Australia has long been a popular study destination for Indian students, offering a diverse range of opportunities in education. In recent years, this trend has shown steady growth, as statistics depict an increasing number of Indian students enrolling in Australian institutions. However, changes to visa regulations in 2023 have raised concerns among Indian students who fear they may be left out due to these new policies. This article delves into the recent changes implemented by the Australian government and investigates the potential impacts on Indian students.
The Rising Number of Indian Students in Australia:
In 2022, over 1.09 lakh Indian students were studying in Australia, a significant improvement from previous years when enrolment numbers ranged from 33,629 in 2020 up to 73,808 in 2019. This increase can be attributed to the post-Covid era where international mobility restarted its upward trajectory.
New Visa Guidelines and Their Implications:
The guidelines that were recently introduced call, for revisions to the English language standards for student and graduate visas. Now English proficiency test scores like IELTS, TOEFL and Duolingo English Test will require qualifying marks. For a Temporary Graduate visa an IELTS score of 6.5 (previously 6.0) is needed, while a student visa will now require an IELTS score of 6.0 (or equivalent) instead of the previous requirement of 5.5.
In addition to stricter language requirements a new Genuine Student test will replace the Genuine Temporary Entrant requirement. This change aims to ensure that eligible students can still pursue their pathways while filtering out individuals whose primary motivation’s employment rather than education. Furthermore, applicants deemed risk will face increased scrutiny and there will be consequences, for education providers.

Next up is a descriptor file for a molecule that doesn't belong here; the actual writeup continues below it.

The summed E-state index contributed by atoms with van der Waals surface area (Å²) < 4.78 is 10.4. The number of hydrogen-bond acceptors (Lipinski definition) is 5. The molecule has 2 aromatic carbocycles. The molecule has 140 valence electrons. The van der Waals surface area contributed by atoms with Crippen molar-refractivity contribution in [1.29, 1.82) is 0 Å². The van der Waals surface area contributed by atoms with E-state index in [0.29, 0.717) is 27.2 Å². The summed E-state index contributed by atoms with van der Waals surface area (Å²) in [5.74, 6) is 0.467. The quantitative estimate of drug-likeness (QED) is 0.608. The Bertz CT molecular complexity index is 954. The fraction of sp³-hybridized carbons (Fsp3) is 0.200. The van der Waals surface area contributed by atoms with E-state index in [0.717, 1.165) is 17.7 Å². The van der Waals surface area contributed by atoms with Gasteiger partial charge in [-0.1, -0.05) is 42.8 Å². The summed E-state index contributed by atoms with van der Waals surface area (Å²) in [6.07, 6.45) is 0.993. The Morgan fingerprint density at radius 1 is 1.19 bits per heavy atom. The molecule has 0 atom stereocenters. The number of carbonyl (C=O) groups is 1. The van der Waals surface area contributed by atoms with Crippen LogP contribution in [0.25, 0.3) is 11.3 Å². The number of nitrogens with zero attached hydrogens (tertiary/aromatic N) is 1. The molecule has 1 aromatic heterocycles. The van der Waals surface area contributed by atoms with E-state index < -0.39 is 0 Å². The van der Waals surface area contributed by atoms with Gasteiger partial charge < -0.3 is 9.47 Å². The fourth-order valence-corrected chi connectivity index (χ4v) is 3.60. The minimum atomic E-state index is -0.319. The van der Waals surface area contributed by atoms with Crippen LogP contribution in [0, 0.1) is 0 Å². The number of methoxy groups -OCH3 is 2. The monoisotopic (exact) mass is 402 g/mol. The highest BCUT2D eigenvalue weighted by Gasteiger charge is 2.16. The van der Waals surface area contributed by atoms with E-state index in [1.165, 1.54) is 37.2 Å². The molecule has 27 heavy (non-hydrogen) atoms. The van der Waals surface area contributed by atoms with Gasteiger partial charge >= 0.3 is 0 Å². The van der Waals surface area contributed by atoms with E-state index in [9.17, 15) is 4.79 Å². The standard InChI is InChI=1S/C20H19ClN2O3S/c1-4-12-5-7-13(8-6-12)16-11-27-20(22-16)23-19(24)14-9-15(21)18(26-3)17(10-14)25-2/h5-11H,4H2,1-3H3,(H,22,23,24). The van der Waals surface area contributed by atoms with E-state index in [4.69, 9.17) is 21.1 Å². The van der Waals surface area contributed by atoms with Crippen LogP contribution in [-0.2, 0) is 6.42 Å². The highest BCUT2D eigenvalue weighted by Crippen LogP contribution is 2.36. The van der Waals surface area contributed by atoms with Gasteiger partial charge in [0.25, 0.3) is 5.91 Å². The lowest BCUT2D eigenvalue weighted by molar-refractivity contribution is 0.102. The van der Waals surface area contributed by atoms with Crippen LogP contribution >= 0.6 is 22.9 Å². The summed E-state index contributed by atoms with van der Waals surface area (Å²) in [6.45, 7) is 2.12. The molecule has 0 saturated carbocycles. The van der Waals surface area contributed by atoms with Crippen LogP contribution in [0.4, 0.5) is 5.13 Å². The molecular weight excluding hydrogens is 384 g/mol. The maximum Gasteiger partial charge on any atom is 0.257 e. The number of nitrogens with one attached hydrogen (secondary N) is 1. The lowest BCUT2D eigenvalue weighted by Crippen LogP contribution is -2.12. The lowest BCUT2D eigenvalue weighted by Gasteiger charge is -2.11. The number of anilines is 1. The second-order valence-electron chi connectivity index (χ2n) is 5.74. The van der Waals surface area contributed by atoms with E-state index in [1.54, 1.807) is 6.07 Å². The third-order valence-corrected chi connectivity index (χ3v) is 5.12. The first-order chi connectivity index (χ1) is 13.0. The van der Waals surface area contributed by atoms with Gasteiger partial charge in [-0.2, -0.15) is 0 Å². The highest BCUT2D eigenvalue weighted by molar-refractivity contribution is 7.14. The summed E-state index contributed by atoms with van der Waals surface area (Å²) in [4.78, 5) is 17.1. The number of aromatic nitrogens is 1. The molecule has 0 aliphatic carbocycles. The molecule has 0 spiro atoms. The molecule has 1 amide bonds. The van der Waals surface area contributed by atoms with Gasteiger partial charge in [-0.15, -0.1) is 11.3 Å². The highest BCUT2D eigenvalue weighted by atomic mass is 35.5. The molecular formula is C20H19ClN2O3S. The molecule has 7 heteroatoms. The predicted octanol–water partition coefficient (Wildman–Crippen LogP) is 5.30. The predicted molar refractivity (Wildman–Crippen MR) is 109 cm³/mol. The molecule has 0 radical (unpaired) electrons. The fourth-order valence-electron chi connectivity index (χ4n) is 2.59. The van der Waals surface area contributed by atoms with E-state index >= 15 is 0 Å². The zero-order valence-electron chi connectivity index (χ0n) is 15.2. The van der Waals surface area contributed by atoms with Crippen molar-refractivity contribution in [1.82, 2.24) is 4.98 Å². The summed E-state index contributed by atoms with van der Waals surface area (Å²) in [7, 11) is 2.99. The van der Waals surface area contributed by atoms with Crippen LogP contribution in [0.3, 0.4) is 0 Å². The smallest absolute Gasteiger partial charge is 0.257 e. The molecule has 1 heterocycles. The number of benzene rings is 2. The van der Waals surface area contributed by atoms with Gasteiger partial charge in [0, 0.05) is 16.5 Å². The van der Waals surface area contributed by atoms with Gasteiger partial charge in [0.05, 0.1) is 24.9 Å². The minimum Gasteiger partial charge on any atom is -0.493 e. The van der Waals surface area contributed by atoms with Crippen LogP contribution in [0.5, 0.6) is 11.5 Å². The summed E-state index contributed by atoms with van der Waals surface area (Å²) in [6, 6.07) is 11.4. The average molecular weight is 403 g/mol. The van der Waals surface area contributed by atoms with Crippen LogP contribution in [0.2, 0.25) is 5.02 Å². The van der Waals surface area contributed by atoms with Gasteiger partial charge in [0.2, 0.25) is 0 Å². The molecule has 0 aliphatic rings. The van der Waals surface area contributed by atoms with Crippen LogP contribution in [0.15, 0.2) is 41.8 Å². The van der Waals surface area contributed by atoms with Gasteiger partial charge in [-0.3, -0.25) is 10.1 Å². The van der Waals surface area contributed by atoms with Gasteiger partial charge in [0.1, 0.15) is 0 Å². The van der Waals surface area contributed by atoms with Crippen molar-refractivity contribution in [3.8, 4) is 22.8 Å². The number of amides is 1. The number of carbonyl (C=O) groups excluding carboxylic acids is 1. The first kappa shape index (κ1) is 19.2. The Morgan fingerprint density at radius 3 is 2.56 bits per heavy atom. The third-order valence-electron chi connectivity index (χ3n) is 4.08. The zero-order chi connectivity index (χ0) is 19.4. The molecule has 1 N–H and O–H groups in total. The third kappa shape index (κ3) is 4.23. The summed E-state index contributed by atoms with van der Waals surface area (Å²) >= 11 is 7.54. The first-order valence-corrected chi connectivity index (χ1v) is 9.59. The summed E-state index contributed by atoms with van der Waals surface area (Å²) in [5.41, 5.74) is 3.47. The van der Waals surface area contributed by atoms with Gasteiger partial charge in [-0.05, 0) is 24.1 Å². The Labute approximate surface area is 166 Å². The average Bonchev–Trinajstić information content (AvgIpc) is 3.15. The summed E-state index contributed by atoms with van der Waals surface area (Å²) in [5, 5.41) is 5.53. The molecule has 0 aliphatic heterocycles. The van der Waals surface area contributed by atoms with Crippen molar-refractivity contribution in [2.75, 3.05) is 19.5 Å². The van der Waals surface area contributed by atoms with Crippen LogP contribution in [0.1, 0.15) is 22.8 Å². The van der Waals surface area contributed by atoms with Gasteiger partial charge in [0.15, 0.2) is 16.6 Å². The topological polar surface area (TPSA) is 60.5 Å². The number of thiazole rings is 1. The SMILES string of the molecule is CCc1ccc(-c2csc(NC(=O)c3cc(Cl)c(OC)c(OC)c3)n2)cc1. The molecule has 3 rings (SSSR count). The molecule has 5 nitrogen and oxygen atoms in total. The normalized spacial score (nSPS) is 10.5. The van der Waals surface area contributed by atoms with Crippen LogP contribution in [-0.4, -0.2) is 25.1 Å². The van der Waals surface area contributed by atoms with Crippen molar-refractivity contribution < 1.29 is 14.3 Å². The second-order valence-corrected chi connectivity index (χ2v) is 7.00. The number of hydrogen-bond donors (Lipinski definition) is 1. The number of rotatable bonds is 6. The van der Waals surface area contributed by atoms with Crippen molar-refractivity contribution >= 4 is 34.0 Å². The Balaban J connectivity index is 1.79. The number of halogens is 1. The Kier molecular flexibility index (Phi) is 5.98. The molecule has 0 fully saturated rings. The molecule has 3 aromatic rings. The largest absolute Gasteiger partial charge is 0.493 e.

Additionally, international students must show evidence of higher savings to be eligible for a student visa – reflecting a substantial 17% increase from previous levels, resulting in $24,505 now required.
Impact on Indian Students:
These new guidelines have raised concerns among Indian students who fear they might face challenges in meeting these stricter eligibility criteria. The increased financial and language requirements may now act as a barrier for many aspiring students and limit their chances to acquire education abroad. However, these modifications also indicate the governments dedication to upholding a top notch education system that appreciates students guaranteeing equal opportunities, for those who meet the requirements. As these adjustments will be implemented starting 2024 aspiring students still have time to analyse and adjust to these fresh regulations and enhance their prospects of pursuing their aspiration to study in Australia.
Initial Shock and Reactions
Experts predict that aligning education with outcomes, though essential, will initially cause disruptions. Akshay Chaturvedi, CEO of Leverage Education, a study abroad consultancy, says that Australian universities may face enrolment shortfalls and potential losses in the short term. Meanwhile, experts also believe that addressing the current housing crisis and job market saturation is crucial. However, frequent policy changes can create an unwelcoming environment for international students.
Saurabh Arora, founder & CEO of University Living, a global student housing managed marketplace, suggests that governments should consider projections for the next 5-10 years when regulating policies to provide stakeholders a clear direction for planning.